How much? University leader predicts £20,000 tuition fees for students

Financially struggling universities with a "high brand value" could charge much more in future

Rose Troup Buchanan
Friday 08 November 2013 13:27
Students protest against tuition fees in London in 2012
Students protest against tuition fees in London in 2012

Tuition fees for British students could reach as much as £20,000, a university vice-chancellor has warned.

Prof Nick Petford warned that universities will face additional face economic pressures as student numbers increase, which could force them to increase home students’ fees.

Student tuition is presently capped at £9,000 for British school-leavers.

The news comes as a Universities UK report, published yesterday, claims that universities are facing significant funding difficulties as more students apply.

Speaking to the Times Higher Education Prof Petford, the vice-chancellor of Northampton University, said that some universities "with high brand value will be able to charge £17,000, £18,000 or £20,000 in the future.

"I am sure of that."

The president of the National Union of Students (NUS) Toni Pearce said: “The suggestion that tuition fees should be charged at this level shows just how astonishingly out of touch some university vice-chancellors can be."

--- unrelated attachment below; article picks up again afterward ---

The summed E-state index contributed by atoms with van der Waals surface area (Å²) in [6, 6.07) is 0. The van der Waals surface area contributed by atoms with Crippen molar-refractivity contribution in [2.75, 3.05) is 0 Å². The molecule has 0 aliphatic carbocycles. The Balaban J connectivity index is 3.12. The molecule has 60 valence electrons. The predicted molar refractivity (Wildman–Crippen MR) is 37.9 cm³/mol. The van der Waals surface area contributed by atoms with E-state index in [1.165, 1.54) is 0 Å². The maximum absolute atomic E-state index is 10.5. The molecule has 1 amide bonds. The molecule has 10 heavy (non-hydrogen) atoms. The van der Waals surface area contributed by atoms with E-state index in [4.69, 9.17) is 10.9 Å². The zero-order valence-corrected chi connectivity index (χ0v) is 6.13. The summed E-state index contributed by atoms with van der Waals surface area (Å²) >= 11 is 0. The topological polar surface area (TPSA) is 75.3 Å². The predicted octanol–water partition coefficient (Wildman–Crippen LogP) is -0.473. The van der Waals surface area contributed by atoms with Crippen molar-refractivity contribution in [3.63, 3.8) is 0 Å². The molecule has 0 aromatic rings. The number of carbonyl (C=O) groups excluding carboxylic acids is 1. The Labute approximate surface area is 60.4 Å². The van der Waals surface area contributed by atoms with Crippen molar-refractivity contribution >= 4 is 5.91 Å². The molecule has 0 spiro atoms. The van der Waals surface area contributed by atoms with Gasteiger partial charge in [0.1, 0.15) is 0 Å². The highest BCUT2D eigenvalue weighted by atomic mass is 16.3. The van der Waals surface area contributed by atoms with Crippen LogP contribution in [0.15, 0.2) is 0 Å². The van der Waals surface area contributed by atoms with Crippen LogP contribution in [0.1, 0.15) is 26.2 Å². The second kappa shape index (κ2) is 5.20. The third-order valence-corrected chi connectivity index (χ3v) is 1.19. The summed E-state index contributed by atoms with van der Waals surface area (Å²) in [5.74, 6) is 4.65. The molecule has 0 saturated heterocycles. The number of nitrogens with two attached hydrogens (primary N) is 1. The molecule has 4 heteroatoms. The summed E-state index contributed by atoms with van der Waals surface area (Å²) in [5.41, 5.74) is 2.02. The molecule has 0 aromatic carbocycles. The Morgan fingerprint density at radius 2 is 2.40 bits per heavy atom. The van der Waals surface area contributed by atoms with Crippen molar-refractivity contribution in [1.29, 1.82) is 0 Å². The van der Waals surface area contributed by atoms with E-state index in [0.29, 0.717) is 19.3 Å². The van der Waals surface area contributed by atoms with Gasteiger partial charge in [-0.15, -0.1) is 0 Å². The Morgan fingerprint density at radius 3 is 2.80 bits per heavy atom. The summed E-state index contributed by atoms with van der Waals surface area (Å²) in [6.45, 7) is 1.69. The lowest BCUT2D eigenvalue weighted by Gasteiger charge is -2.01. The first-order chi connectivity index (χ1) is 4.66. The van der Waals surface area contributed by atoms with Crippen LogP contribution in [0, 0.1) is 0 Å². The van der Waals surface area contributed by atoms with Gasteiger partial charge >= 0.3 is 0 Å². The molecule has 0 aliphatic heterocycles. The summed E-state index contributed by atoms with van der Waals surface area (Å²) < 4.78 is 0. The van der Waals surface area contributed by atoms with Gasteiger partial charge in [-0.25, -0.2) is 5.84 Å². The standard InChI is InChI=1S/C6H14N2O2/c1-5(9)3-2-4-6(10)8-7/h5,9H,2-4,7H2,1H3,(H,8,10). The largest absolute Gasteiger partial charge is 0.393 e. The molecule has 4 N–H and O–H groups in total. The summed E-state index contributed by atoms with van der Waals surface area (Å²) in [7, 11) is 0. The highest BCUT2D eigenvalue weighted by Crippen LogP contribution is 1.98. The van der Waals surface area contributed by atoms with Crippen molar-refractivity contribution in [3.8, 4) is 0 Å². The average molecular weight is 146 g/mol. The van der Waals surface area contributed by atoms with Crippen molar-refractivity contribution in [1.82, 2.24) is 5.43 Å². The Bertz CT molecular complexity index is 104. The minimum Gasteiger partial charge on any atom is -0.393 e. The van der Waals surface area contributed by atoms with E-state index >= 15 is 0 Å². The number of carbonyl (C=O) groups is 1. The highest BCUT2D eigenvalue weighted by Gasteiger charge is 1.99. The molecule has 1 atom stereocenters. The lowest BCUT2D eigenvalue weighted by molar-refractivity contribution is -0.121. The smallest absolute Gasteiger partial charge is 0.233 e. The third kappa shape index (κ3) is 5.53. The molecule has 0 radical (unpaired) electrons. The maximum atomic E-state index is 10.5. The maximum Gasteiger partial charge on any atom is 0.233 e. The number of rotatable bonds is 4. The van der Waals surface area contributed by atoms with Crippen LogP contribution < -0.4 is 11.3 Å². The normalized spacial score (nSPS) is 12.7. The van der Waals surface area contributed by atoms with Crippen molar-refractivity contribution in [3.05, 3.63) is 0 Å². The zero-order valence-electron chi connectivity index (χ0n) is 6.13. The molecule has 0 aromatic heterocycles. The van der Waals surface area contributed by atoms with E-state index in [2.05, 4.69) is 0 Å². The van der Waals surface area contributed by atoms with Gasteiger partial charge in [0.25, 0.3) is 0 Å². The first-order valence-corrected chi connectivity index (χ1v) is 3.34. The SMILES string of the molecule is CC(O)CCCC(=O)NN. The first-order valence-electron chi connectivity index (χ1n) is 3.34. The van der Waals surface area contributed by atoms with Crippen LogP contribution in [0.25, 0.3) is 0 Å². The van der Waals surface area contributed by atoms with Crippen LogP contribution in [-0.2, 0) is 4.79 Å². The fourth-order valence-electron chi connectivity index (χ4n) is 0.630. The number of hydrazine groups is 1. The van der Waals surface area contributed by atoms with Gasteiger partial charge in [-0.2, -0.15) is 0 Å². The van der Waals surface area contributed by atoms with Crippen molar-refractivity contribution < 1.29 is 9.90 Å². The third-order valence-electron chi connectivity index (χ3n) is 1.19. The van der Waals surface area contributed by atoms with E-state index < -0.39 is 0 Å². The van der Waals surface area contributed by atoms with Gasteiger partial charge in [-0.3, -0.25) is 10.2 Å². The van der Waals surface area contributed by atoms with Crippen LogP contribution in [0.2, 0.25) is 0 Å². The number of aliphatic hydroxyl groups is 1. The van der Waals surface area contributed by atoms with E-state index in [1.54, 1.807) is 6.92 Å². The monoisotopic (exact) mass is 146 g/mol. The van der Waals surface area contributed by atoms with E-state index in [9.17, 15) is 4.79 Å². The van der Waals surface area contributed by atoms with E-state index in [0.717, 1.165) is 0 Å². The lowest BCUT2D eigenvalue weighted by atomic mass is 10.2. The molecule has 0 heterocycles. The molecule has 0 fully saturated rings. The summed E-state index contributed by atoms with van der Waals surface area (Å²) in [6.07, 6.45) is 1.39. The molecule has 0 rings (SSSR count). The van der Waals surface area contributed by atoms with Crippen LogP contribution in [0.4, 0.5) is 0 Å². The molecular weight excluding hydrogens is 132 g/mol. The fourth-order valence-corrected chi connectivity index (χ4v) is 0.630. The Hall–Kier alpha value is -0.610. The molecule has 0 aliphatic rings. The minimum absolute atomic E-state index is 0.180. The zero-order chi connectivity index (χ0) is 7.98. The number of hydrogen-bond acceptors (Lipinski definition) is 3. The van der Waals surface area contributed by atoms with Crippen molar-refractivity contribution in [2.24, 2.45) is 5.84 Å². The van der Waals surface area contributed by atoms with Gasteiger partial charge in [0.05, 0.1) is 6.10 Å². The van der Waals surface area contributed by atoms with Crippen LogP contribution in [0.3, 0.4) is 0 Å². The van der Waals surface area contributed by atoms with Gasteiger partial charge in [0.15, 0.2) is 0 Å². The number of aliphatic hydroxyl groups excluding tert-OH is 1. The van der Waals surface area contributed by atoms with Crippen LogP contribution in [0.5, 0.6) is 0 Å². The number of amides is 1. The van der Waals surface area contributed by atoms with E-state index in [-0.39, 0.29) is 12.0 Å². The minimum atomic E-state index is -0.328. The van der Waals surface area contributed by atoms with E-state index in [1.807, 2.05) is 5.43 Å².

Prof Petford argued there will be a change in how universities view home students – suggesting they will be treated more like international students.

“If you look at international students, that’s been a pretty much unregulated market since we’ve been recruiting overseas students. Universities have always been used to this sort of behaviour.” He said.

“The big step change now is thinking about home students in this way.”

There is presently no cap on fees universities can charge international students.

Some reports indicate just under 100,000 new university places will be needed in the next 20 years.

The president of Universities UK, Christopher Snowden, said that his report demonstrated universities needed more funding to maintain their current standards

“The rise in tuition fees in England did not give all universities extra money – it replaced substantial cuts in direct government funding,” he said.

However, a spokesperson for the Business, Innovation and Skills department insisted that the current £9,000 fee limit allows universities to “continue to deliver high quality teaching”.

Profr Petford is not the first university leader to claim the £9,000 fee cap will need to rise as universities struggle financially.

Oxford’s vice-chancellor has also questioned whether £9,000 fees are sufficient for many universities’ needs, saying he would like to be able to charge up to £16,000.

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